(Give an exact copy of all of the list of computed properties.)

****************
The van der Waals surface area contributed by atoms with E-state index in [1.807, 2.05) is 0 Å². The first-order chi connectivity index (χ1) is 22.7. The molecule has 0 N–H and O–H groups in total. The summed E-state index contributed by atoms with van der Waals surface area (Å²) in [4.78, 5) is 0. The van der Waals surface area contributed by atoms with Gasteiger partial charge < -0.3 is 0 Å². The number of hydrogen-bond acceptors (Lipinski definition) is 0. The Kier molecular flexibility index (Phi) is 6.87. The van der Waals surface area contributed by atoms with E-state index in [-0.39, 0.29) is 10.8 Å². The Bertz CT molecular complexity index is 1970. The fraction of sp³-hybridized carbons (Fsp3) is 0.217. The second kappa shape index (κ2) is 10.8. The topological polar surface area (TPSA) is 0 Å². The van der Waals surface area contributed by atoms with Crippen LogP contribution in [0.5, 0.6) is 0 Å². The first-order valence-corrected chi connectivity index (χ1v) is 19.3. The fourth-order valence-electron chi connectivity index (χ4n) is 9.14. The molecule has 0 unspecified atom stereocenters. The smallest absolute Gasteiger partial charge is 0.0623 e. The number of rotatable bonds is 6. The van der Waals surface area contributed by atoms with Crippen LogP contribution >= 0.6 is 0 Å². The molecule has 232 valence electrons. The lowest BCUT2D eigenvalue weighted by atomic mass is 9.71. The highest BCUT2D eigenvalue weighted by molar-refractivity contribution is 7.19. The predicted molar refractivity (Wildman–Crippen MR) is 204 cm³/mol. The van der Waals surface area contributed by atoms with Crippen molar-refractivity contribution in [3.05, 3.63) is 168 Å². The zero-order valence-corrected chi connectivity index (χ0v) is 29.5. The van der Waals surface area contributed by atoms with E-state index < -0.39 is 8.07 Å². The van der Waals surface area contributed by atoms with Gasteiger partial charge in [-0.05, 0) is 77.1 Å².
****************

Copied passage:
The van der Waals surface area contributed by atoms with E-state index in [1.807, 2.05) is 0 Å². The first-order chi connectivity index (χ1) is 22.7. The molecule has 0 N–H and O–H groups in total. The summed E-state index contributed by atoms with van der Waals surface area (Å²) in [4.78, 5) is 0. The van der Waals surface area contributed by atoms with Gasteiger partial charge < -0.3 is 0 Å². The number of hydrogen-bond acceptors (Lipinski definition) is 0. The Kier molecular flexibility index (Phi) is 6.87. The van der Waals surface area contributed by atoms with E-state index in [-0.39, 0.29) is 10.8 Å². The Bertz CT molecular complexity index is 1970. The fraction of sp³-hybridized carbons (Fsp3) is 0.217. The second kappa shape index (κ2) is 10.8. The topological polar surface area (TPSA) is 0 Å². The van der Waals surface area contributed by atoms with Crippen LogP contribution in [0.5, 0.6) is 0 Å². The first-order valence-corrected chi connectivity index (χ1v) is 19.3. The fourth-order valence-electron chi connectivity index (χ4n) is 9.14. The molecule has 0 unspecified atom stereocenters. The smallest absolute Gasteiger partial charge is 0.0623 e. The number of rotatable bonds is 6. The van der Waals surface area contributed by atoms with Crippen LogP contribution >= 0.6 is 0 Å². The molecule has 232 valence electrons. The lowest BCUT2D eigenvalue weighted by atomic mass is 9.71. The highest BCUT2D eigenvalue weighted by molar-refractivity contribution is 7.19. The predicted molar refractivity (Wildman–Crippen MR) is 204 cm³/mol. The van der Waals surface area contributed by atoms with Crippen molar-refractivity contribution in [3.05, 3.63) is 168 Å². The zero-order valence-corrected chi connectivity index (χ0v) is 29.5. The van der Waals surface area contributed by atoms with E-state index < -0.39 is 8.07 Å². The van der Waals surface area contributed by atoms with Gasteiger partial charge in [-0.05, 0) is 77.1 Å².